I have been tremendously impressed with the number of jQuery plugins and open source JavaScript tools. In recent years there has been a large uptick in the number of open source projects found in Github. But the jQuery library is enormous and has quite the following. Frontend developers can save a lot of time and effort by working along with these various plugins.

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But why should you include certain plugins within your own layout, rather than coding one from scratch? And which features would be worth developing a plugin where it does not exist? I hope to address some of these questions within this article. The number of benefits far outweighs the negatives when building on jQuery plugins. But you need to have a good sense of coding and how to organize files so that everything runs properly.

The Large Catalog of Plugins

Right away it is worth mentioning that jQuery has a tremendous library of plugins which is only growing every week. New developers are entering the field and pitching their ideas onto code hosting repositories such as Github. And we can find curation services like jQuer.in which catalogs new plugins and resources for jQuery developers.

When you start digging into jQuery and toying around with plugins, you will begin to recognize the catalog is simply enormous. This benefits developers because there are so many cool scripts worth checking out. And even projects which have not been updated in a couple years should still work properly in newer websites. Granted this is not always the case, and sometimes it may require some tweaks to get stuff working. It still shaves off enough time to be worth the effort.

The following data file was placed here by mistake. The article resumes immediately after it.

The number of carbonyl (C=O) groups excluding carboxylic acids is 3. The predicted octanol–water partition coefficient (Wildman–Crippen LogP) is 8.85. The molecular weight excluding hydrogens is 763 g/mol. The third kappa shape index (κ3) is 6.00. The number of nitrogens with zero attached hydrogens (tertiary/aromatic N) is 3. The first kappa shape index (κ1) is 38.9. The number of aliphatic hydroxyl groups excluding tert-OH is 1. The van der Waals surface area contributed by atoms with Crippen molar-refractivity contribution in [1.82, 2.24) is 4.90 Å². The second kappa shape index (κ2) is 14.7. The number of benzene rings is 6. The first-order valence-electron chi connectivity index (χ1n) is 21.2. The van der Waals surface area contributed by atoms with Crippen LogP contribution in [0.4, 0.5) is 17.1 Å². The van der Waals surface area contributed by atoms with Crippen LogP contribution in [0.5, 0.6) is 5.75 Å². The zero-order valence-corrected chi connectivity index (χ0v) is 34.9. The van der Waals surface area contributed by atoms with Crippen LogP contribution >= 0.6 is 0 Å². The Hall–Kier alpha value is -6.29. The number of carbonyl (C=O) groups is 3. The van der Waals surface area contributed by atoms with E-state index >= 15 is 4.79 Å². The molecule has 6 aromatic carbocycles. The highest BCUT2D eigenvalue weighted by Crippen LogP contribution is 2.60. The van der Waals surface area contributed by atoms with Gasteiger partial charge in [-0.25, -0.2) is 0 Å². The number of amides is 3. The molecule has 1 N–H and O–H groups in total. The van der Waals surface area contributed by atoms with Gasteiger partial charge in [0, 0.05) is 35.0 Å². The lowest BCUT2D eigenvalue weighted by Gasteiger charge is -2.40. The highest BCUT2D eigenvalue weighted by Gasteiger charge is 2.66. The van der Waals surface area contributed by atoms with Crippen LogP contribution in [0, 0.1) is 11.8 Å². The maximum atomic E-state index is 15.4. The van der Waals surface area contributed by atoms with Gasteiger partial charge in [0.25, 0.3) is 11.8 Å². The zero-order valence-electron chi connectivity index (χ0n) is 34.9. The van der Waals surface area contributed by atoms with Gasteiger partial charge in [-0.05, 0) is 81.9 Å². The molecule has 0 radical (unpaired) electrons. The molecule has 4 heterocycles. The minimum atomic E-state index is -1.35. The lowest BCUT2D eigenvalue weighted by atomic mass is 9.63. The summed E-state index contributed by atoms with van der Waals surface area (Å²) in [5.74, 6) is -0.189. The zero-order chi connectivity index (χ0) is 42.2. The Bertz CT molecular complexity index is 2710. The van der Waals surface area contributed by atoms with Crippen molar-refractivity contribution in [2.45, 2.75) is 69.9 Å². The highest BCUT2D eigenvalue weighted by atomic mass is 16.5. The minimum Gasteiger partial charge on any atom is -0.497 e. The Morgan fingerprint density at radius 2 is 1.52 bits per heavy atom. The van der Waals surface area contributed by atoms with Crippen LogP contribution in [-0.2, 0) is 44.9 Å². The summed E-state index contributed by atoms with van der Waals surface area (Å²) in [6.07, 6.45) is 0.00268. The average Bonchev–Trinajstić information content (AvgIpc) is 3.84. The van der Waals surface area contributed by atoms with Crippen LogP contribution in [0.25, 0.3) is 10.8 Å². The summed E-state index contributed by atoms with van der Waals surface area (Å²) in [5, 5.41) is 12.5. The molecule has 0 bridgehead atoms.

jquery plugins jquer.in website homepage gallery listing

And it is also true that developers have a choice in dealing with newer plugin releases. Anybody may build their own and publish the source codes online. Even if the plugin idea has already been created by someone else. This leaves opportunity for developers to create something even better. As jQuery continues to grow, their library of plugins will see a very similar rise to fame.

Saving on Code Time

One of the more obvious reasons for using jQuery plugins is to save production time. Whether you are a freelancer, design studio, or a smaller startup company, time is a valuable resource. Why spend 4 or 5 hours writing your own codes and slashing bugs just to duplicate functionality which is already out there? Functionality that you could potentially download and use for free!

By allowing developers to release their codes on Github it creates a surrounding principle for other JS developers. You always want to keep on top of the latest releases to ensure that you have the upper hand when developing new web applications. There will be circumstances where no matter how long you search, there just aren’t any good plugins available. This is a great opportunity to start writing your own or at least dig a bit deeper into the concepts.

But for the majority of basic user interface elements this should not be a problem. Webmasters are often eager to jump on board with using dynamic jQuery plugins. I still agree that some minor chores are better done through hand-coding. But when the resources are still under 100kb and you barely need to customize anything, it should become obvious why jQuery plugins are a better solution.